UK: new FSA evaluation finds minimal safety risk from edible insects
According to an evaluation conducted by the Food Standards Agency (FSA), edible insects sold in the United Kingdom pose low risk to the public.
FSA experts looked at allergens, microbial, and heavy metal contamination in seven edible insects ((i.e. black soldier fly, yellow mealworm, house cricket, banded cricket, migratory locust, desert locust, and smaller mealworm) currently available on the UK market.
Due to a lack of consumption data on edible insects in the UK, a thorough exposure evaluation was not conducted.
Regarding the risk of allergic reactions, the likelyhood of them to occur is estimated to be quite minimal, as far as products are properly labeled. The severity of illness reported by consumers is generally low short durations and low severity. However, for some people with severe allergic reactions to shellfish (especially crustaceans) and mites, the severity of the illness may be significant and cause anaphylactic shock. These consumers are expected to minimize their contact with such food if it is labeled.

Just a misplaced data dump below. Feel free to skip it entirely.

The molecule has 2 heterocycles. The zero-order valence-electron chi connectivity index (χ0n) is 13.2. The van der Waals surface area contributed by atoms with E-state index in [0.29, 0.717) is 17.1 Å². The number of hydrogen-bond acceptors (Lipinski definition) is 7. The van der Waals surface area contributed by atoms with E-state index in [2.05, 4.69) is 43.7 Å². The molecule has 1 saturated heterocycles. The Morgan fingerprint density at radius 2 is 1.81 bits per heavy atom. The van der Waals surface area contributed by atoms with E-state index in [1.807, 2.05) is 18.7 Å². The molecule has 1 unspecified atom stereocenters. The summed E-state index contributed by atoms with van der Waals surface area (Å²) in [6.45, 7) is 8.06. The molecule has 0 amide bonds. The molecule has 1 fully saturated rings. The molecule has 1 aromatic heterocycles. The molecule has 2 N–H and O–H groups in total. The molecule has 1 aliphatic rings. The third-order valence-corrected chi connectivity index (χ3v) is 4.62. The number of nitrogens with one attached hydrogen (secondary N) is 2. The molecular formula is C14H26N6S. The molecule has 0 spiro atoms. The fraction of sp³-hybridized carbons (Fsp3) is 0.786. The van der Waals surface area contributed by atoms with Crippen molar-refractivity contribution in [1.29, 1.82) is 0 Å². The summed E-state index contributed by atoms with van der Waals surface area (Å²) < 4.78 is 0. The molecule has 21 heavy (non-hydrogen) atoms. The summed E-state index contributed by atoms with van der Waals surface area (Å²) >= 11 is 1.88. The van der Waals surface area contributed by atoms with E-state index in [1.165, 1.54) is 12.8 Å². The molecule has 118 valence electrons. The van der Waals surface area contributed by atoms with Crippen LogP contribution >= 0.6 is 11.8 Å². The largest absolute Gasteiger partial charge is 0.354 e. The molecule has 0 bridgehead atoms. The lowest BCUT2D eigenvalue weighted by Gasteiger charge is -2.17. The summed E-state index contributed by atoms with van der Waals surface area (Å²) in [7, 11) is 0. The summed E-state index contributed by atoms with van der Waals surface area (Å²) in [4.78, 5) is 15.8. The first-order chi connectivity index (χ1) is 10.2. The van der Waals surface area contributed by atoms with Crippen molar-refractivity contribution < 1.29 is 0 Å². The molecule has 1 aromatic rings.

According to FSA experts, the frequency of exposure to harmful microorganisms and/or heavy is considered to be very low as well. However, the illnesses from exposure to Salmonella and other pathogens can range in severity from asymptomatic to fatal.
Due to the fact that insect products have just recently been available in the UK, there is no data on their microbial contamination. Evidence from the European Food Safety Authority’s (EFSA) and FSA’s risk profiles revealed that the content of heavy metals in edible insects depends on species accumulation potential, feed used, and breeding substrate. After harvesting, these compounds can alsoform and be picked up during processing.
Physical hazards, such as particularly hard or large parts of the insect’s body, can be managed by removing of these parts.
Moreover, although not covered in the repor, the FSA stated that, it was important into to take into account consumer acceptance, animal welfare, and trade in wider work on regulating edible insects and the impact on food safety.